It took sixty days, but at the end of those sixty days she was shiny and sleek and a bit of flesh was reappearing on her ribs. She had no lice and a good appetite. And every once in a while, I would catch her looking at another horse in the next pasture with a tad bit of interest. Huh. . . Maybe she was still in there and wanted to socialize a bit.

Indeed, Addie-Girl did attach to another horse for companionship and protection. She knew the pain of her bad feet well and so escape or normal horse movement was not hers any longer. And her demeanor was one of passive acceptance. Addie-Girl would not defend herself against a human or a horse, so she needed a protector who would do that for her. Someone she felt safe with. Someone who would stand up for her and get between her and the threatening creatures. Someone she could count on. Addie-Girl found Miss April.

The two were inseparable! When Miss April was brought in to the barn for her shoes to be reset, Addie-Girl would stand right next to the gate – not fifteen feet from Miss April! – and call to her and wait for her with a wrinkled, worried forehead. When Miss April was returned to the pasture, Addie-Girl would release this low rumble of joy from way, deep in her throat. And then the two-that-had-become-one would meander back out to the round bale again.

Humans were something that Addie-Girl tolerated but never received well. She had been abused and hurt and mistreated by these little creatures and so to openly trust them again would take more time than Addie-Girl’s body was willing to give us. But in those last weeks, Addie-Girl did allow me to clean her and touch her and sing to her. I bathed her and put Vaseline on her to keep her skin protected and the flies off of her. I wrapped her tail and she stood quietly allowing me the pleasure of cleaning and caring for her.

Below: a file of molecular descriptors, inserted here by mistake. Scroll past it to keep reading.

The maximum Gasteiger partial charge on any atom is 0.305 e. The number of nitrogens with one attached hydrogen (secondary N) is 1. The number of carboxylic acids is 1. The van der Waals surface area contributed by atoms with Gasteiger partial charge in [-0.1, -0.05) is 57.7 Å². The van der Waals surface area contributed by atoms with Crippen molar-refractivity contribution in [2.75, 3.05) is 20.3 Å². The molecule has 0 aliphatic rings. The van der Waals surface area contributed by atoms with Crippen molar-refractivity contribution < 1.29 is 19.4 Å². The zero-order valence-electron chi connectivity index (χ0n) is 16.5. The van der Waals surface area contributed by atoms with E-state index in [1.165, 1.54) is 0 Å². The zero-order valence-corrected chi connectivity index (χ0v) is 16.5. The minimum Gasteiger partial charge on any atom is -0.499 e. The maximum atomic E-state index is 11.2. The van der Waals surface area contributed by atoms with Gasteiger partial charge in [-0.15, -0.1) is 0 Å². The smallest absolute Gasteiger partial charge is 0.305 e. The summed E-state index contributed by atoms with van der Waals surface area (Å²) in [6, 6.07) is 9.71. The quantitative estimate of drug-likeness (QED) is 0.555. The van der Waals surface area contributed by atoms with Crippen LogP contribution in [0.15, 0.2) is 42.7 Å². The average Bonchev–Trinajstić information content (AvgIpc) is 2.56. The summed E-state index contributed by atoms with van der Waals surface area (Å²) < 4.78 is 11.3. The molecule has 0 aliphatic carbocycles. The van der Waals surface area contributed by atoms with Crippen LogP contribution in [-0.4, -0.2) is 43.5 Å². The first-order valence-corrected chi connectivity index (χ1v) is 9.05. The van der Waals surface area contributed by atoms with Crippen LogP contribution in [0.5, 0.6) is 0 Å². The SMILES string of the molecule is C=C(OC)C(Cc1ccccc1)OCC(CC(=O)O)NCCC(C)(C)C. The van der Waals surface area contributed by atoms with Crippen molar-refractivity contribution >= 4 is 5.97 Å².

But I never asked her for a head hug or a big neck hug. That would have been too close and too much to ask this frightened little mare. She knew, deep in her heart, that she was loved her. She knew that. And knowing it was good enough for me. Getting that close to touch her head was more than I wanted to ask of this dark beauty of a horse. She needed that space to feel safe within herself.

Her eyes were as black as her coat. Deep, dark eyes that held pain in them. Not the physical type of pain, but pain from separation from one she loved. Miss April was good for her, yes, but Addie-Girl missed her partner. Inquiries in to her story unveiled the untruths of the original story but also unveiled Addie’s partner. A big grey dappled Percheron. A harness partner to Addie. A horse that would not be released to Refuge Farms, even though I pleaded to help Addie-Girl in her final weeks.

And for that, I am sorry for Addie-Girl. You longed deeply for the sight and touch of your partner. To have been together this spring would have given you great comfort and peace. I am sorry, Addie-Girl.

On Monday, June 22, 2009, Addie-Girl crossed with dignity and grace. True to her character and in strength, Miss April stood strongly by her side. Addie-Girl remained composed and was indeed a lady, right to the very end. Her loneliness and hesitancy were finally put to rest. As was that little vanishing body of hers that refused to respond to the medicine and cares.

It was time for Addie-Girl to cross over that bridge and wait for her long lost partner and all of us Human Beings that loved her. She is once again full bodied and shiny and standing with her head high in the air. She can run now and not have pain in her steps. She is joyful. Finally! Addie-Girl is at last truly singing from her heart.

Enjoy the journey of each and every day,
Sandy and The Herd